چه چیزی باعث عملکرد بهره وری منابع مالی و یا کساد منابع می شود؟ : شواهدی از شرکت های تولیدی ایالات متحده از سال 1991 تا 2006
|کد مقاله||سال انتشار||مقاله انگلیسی||ترجمه فارسی||تعداد کلمات|
|4246||2011||20 صفحه PDF||سفارش دهید||15700 کلمه|
Publisher : Elsevier - Science Direct (الزویر - ساینس دایرکت)
Journal : Journal of Operations Management, Volume 29, Issue 3, March 2011, Pages 254–273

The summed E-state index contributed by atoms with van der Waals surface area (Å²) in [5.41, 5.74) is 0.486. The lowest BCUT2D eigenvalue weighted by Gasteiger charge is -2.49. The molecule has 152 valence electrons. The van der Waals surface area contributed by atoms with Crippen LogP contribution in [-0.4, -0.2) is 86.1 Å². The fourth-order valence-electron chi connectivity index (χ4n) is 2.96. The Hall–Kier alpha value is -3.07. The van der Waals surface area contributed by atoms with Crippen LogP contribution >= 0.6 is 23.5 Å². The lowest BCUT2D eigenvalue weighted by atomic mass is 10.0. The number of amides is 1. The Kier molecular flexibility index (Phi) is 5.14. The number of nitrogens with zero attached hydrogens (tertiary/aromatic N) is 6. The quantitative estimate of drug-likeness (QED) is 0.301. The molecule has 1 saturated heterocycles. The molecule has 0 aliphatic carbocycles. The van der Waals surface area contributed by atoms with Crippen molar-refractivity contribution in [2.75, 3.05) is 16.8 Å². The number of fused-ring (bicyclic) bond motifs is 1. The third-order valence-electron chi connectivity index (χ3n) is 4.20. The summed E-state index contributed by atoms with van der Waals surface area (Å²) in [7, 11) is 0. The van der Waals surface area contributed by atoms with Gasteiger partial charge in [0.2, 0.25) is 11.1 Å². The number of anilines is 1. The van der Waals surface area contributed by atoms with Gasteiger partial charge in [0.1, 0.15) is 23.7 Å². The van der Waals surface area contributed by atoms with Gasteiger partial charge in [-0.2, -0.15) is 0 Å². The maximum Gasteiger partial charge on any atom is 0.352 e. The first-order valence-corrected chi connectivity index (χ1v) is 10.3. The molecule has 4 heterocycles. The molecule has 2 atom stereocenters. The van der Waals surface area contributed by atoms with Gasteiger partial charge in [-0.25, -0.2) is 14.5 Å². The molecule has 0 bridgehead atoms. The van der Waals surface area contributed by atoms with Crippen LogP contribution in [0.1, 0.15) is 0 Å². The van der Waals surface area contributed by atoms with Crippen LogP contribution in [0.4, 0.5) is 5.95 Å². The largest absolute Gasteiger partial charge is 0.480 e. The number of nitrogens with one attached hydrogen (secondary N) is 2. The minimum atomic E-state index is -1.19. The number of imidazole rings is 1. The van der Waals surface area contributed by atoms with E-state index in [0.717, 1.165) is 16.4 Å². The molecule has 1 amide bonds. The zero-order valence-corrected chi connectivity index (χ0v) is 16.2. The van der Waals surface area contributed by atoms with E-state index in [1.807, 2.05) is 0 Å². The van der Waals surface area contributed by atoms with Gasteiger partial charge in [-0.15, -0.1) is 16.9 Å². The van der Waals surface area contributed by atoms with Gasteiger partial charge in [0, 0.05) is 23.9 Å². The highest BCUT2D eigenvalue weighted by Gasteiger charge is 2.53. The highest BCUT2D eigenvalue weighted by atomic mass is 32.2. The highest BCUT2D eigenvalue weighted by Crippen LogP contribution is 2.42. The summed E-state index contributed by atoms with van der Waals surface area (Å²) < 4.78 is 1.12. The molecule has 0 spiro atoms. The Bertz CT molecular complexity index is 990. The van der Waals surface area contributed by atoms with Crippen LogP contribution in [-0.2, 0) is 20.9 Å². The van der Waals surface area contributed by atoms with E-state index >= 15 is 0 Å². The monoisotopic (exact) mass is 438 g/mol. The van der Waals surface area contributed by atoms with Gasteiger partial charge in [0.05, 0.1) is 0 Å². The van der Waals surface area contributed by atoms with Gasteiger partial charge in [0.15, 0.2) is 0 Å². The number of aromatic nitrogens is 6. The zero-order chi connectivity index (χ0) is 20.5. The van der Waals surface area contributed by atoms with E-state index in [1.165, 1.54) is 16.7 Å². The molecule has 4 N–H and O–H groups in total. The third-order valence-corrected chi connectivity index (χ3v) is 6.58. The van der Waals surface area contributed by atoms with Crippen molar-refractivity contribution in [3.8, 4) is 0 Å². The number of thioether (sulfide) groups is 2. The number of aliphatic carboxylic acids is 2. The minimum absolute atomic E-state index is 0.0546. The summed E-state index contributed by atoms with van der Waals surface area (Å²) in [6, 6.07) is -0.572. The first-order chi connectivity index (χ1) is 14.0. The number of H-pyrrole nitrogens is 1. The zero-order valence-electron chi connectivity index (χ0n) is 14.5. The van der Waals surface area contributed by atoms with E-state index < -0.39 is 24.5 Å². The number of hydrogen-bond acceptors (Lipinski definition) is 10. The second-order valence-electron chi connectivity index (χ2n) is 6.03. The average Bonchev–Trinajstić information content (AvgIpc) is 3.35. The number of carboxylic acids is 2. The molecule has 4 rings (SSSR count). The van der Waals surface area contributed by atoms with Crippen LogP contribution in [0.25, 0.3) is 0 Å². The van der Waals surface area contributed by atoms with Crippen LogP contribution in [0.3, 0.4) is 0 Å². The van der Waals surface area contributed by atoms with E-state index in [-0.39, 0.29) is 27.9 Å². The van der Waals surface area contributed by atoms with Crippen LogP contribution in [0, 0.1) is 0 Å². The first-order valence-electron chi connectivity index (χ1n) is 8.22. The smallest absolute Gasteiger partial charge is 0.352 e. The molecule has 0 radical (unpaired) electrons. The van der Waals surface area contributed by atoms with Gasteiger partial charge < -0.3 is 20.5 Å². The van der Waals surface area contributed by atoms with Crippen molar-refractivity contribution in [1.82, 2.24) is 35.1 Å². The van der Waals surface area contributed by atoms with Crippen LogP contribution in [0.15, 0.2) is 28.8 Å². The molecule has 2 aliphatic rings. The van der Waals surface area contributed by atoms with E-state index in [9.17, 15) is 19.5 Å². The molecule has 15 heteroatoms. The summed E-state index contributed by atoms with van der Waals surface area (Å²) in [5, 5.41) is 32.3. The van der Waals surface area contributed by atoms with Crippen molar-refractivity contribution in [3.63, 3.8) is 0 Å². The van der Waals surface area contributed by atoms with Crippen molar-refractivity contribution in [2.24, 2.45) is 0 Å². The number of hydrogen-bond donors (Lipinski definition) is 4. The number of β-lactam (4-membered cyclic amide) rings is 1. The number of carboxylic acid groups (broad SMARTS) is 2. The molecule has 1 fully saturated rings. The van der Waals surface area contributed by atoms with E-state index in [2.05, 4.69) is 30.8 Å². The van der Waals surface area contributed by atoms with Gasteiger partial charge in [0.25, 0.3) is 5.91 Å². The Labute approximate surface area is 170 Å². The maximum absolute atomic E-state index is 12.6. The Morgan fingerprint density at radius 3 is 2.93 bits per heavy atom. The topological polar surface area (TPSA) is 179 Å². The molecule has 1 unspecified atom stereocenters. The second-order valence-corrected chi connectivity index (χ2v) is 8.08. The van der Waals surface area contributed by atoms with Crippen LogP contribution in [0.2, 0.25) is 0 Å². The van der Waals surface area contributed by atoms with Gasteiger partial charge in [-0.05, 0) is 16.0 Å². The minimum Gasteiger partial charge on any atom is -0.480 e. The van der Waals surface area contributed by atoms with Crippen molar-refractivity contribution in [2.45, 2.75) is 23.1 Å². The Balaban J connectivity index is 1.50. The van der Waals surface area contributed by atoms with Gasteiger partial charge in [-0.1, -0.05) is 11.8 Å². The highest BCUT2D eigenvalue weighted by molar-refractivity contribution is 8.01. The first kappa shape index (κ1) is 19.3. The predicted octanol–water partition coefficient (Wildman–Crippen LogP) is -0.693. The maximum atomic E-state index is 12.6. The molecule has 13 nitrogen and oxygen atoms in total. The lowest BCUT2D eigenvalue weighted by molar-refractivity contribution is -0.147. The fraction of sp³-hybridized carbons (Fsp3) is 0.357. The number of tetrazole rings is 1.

Extant research in operations management has revealed divergent insights into the value potential of resource efficiency. While one view relates efficiency with good operations management and asserts that slack resources are a form of waste that should be minimized, the other view suggests that limited resource slack can impose heavy costs on firms by making them brittle. In this research, the authors build on these views to investigate the relationship of inventory, production, and marketing resource efficiency of firms with three metrics of financial performance (i.e., Stock-Returns, Tobin's Q, and Returns-on-Assets). The authors evaluate the theoretical framework using secondary information on all U.S. based publicly-owned manufacturing firms across the 16-year time period of 1991–2006. Analysis utilizing a mixed-model approach reveals that a focus on resource efficiency is positively associated with firm financial performance. However, findings also support the arguments favoring slack, indicating that the financial gains from resource efficiency exhibit diminishing returns.